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The principle of inertia or Newton's first law of dynamics affirms that if the sum of the forces acting on a body is null or the body is at rest or moves in uniform motion, i.e.

$$\bbox[5px,border:2px solid #138D75]{\sum_i \overline F_i =\overline 0} \tag 1$$

Using the $(1)$ is it possible to prove mathematically without the use of the derivates or calculus that a rigid body is in translational equilibrium i.e., the rigid body does not shift?

With the images using the vectors it is very easy using the tail-tip method or the parallelogram rule, but I don't remember if there is an analytical proof. If any user can help me because I have not found it in any book. Thank you.

PS: My request it is for students of an high school.

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    $\begingroup$ Translational equilibrium implies that the acceleration of COM is 0, NOT that the object does not shit $\endgroup$ Feb 16, 2021 at 17:15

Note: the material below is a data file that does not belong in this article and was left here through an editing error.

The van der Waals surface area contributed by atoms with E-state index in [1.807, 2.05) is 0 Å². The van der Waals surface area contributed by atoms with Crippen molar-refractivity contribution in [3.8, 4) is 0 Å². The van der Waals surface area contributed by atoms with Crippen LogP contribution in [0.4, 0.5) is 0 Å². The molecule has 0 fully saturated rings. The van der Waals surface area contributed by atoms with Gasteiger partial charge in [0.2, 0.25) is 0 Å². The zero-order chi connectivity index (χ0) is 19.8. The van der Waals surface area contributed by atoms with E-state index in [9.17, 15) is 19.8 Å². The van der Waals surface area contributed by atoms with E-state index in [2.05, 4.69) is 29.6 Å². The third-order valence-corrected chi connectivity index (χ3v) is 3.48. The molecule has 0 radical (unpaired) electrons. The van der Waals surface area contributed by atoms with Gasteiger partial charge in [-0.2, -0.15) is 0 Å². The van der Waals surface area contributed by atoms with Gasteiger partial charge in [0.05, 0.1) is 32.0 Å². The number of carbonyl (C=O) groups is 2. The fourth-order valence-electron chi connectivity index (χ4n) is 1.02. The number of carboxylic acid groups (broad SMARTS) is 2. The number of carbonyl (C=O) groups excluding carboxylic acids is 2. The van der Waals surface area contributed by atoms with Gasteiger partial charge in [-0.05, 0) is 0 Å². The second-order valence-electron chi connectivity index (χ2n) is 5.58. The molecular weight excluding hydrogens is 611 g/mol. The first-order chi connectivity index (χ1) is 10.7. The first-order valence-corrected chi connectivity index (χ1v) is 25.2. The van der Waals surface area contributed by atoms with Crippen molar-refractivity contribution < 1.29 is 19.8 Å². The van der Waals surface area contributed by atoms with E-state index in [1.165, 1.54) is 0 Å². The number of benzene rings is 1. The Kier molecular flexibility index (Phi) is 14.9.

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    $\begingroup$ the vector sum of external forces is equal to the total mass M times acceleration of the center of mass. I think this result is sufficient for the proof $\endgroup$ Feb 16, 2021 at 17:17

2 Answers 2

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If you agree that Newton's second law means

$$ \bbox[5px,border:1px solid #044412]{ \sum_i^n \vec{F}_i = m \,\vec{a}_{\rm CM} } \tag{1} $$

then $\sum_i^n \vec{F}_i = \vec{0}$ means that $\vec{a}_{\rm CM} = \vec{0}$.

Zero acceleration means zero or constant velocity (of the center of mass).

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    $\begingroup$ Thank you very much for you and for @Eigenket ...I have chosen only this more strict answer. GRAZIEEEEEEE. $\endgroup$
    – Sebastiano
    Feb 18, 2021 at 12:54
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Consider an isolated rigid body. From its definition we have that considering two different infinitesimal elements of it, calling them $1$ and $2$, the relative distance between them cannot change. So, considering the segment joining them, it cannot varies its length. So the relative acceleration between the two elements in the direction of the joining segment must be $0$ m/s$^2$: $m_2\cdot\vec{a_{12}}-m_1\cdot\vec{a_{21}}=\vec{0} \to \vec{F_{12}}=- \vec{F_{21}}$, where with $\vec{F_{ij}}$ the force exerted by $i$ element on $j$ element is indicated. Repeating this argument foreach pair of infinitesimal elements that make up the rigid body, the following relation is obtained:

$\sum_{i,j=1}^N F_{ij}=0$, $i\neq j$.

Then an isolated rigid body, must be in translational equilibrium.

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